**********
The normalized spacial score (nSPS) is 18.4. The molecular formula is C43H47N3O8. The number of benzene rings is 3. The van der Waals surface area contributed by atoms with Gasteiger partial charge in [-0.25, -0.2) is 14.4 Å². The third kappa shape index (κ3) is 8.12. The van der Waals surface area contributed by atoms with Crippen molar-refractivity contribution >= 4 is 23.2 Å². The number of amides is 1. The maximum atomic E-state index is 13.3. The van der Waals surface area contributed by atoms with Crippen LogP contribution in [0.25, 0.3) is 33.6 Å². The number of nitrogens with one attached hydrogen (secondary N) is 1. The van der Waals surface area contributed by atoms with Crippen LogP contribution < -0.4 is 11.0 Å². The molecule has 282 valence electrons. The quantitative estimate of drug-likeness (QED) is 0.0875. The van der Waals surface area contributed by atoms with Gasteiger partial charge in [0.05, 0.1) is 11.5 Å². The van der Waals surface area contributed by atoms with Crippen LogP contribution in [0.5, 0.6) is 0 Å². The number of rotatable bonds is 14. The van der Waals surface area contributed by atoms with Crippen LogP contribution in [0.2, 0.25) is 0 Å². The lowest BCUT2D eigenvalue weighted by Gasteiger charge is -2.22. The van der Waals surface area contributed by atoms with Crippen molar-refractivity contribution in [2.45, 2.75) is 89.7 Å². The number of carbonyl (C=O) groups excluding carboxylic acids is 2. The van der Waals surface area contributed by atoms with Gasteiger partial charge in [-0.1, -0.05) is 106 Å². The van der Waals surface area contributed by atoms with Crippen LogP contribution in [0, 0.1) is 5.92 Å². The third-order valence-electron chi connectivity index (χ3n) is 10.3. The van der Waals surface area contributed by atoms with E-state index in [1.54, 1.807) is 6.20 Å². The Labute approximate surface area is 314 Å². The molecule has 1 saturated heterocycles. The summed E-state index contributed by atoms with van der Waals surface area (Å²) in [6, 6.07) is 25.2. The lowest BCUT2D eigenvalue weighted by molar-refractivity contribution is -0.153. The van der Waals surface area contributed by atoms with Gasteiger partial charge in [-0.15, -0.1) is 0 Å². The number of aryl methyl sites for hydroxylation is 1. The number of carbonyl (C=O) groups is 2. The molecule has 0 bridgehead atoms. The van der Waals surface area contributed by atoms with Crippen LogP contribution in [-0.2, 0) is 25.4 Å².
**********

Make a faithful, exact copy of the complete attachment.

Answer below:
The normalized spacial score (nSPS) is 18.4. The molecular formula is C43H47N3O8. The number of benzene rings is 3. The van der Waals surface area contributed by atoms with Gasteiger partial charge in [-0.25, -0.2) is 14.4 Å². The third kappa shape index (κ3) is 8.12. The van der Waals surface area contributed by atoms with Crippen molar-refractivity contribution >= 4 is 23.2 Å². The number of amides is 1. The maximum atomic E-state index is 13.3. The van der Waals surface area contributed by atoms with Crippen LogP contribution in [0.25, 0.3) is 33.6 Å². The number of nitrogens with one attached hydrogen (secondary N) is 1. The van der Waals surface area contributed by atoms with Crippen LogP contribution < -0.4 is 11.0 Å². The molecule has 282 valence electrons. The quantitative estimate of drug-likeness (QED) is 0.0875. The van der Waals surface area contributed by atoms with Gasteiger partial charge in [0.05, 0.1) is 11.5 Å². The van der Waals surface area contributed by atoms with Crippen LogP contribution in [0.5, 0.6) is 0 Å². The number of rotatable bonds is 14. The van der Waals surface area contributed by atoms with Crippen LogP contribution in [0.2, 0.25) is 0 Å². The lowest BCUT2D eigenvalue weighted by Gasteiger charge is -2.22. The van der Waals surface area contributed by atoms with Crippen molar-refractivity contribution in [2.45, 2.75) is 89.7 Å². The number of carbonyl (C=O) groups excluding carboxylic acids is 2. The van der Waals surface area contributed by atoms with Gasteiger partial charge in [-0.1, -0.05) is 106 Å². The van der Waals surface area contributed by atoms with Crippen LogP contribution in [0, 0.1) is 5.92 Å². The third-order valence-electron chi connectivity index (χ3n) is 10.3. The van der Waals surface area contributed by atoms with E-state index in [1.54, 1.807) is 6.20 Å². The Labute approximate surface area is 314 Å². The molecule has 1 saturated heterocycles. The summed E-state index contributed by atoms with van der Waals surface area (Å²) in [6, 6.07) is 25.2. The lowest BCUT2D eigenvalue weighted by molar-refractivity contribution is -0.153. The van der Waals surface area contributed by atoms with Gasteiger partial charge in [-0.15, -0.1) is 0 Å². The number of aryl methyl sites for hydroxylation is 1. The number of carbonyl (C=O) groups is 2. The molecule has 0 bridgehead atoms. The van der Waals surface area contributed by atoms with Crippen LogP contribution in [-0.2, 0) is 25.4 Å².